In the weeks since the Colorado legislative session ended, calls for Gov. John Hickenlooper to veto House Bill 1036 have come from the political left, right and center, from government watchdog organizations, citizen rights and tax reform activists and from representatives of the sovereign Ute Mountain Ute tribe in southwest Colorado. Whatever happens by next Friday, when the deadline to sign the bill arrives, wrangling over its contents and legitimacy will continue indefinitely.
“Litigation will follow a signature from the governor. It’s a certainty,” Jennifer Weddle, attorney for the Ute Mountain Ute, told the Colorado Independent. She said the tribe is deeply concerned the bill would limit protection against the kind of voter suppression efforts that have plagued Indian voters in the United States for decades.
“Whether a suit is filed by the [tribe], by an individual member of the tribe or by a Colorado citizen, the process by which the bill was passed was so broken that litigation is certain.”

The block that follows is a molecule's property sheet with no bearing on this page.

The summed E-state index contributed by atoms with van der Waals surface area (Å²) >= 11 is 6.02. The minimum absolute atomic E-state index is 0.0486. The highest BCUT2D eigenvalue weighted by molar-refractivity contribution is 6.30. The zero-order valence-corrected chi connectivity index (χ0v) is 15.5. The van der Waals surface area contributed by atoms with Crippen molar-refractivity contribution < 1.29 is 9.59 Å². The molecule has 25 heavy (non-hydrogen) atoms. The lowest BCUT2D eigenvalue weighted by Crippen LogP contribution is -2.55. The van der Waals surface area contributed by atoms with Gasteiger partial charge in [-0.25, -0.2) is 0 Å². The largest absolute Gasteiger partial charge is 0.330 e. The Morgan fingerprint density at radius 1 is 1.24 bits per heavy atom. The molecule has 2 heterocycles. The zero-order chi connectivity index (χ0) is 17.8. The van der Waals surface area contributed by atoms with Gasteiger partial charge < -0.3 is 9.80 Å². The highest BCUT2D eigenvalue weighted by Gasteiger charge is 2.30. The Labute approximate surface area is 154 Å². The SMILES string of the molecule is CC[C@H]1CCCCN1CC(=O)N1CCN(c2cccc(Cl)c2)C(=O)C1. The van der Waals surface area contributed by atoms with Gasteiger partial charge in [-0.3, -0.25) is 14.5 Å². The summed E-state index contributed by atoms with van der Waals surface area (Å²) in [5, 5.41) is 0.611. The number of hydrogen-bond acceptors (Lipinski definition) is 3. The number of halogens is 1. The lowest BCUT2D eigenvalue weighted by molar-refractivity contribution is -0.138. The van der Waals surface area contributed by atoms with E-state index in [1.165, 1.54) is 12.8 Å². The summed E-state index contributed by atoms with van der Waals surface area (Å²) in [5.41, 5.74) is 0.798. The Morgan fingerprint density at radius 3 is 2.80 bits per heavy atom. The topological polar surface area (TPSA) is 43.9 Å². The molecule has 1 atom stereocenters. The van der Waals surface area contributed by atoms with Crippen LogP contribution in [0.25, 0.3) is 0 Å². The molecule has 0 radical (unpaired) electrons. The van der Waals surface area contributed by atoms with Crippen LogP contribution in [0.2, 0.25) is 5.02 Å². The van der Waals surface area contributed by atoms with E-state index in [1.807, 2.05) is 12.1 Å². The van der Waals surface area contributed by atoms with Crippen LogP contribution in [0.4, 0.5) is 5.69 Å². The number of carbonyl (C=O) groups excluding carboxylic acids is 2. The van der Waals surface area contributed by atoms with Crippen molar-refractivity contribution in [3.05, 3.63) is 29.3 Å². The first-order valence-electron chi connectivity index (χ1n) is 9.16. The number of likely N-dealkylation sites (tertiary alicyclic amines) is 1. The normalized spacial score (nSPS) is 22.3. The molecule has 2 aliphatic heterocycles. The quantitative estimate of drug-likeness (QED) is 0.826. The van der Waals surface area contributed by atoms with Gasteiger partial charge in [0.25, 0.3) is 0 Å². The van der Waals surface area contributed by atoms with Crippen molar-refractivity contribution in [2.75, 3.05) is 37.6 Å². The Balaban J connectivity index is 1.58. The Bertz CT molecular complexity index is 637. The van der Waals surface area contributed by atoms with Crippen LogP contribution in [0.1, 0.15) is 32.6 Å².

The “process” referred to by Weddle is the rushed melding of House Bill 1036 with Senate Bill 155 undertaken in the chaotic final hours of the legislative session, which ended two weeks ago.
The House bill (pdf), sponsored by Littleton Republican Jim Kerr, would allow officials to deny open records requests tied to ongoing state investigations, including police investigations, for example, and investigations into energy-industry accidents.
The Senate bill (pdf), sponsored by Boulder Democrat Rollie Heath, would limit records requests on elections materials and voter ballots in particular.
Both bills have their detractors. Durango-based environmental attorney Travis Stills, for one, told the Independent that some state officials would undoubtedly leverage the new law to foil attempts to monitor public health threats.
“Getting information regarding illegal spills and permitted pollution releases can already be made difficult by some state officials who habitually attempt to protect polluters,” Stills wrote in an email. “The ability to use Colorado Open Records Act requests could be thwarted by simply declaring an ongoing investigation and then maintaining an open investigation indefinitely. Simply opening an investigation could close the agency records.”
Despite such concerns, the House bill passed through legislative committees and was debated in the full chamber. Detractors voiced their opinions on the record.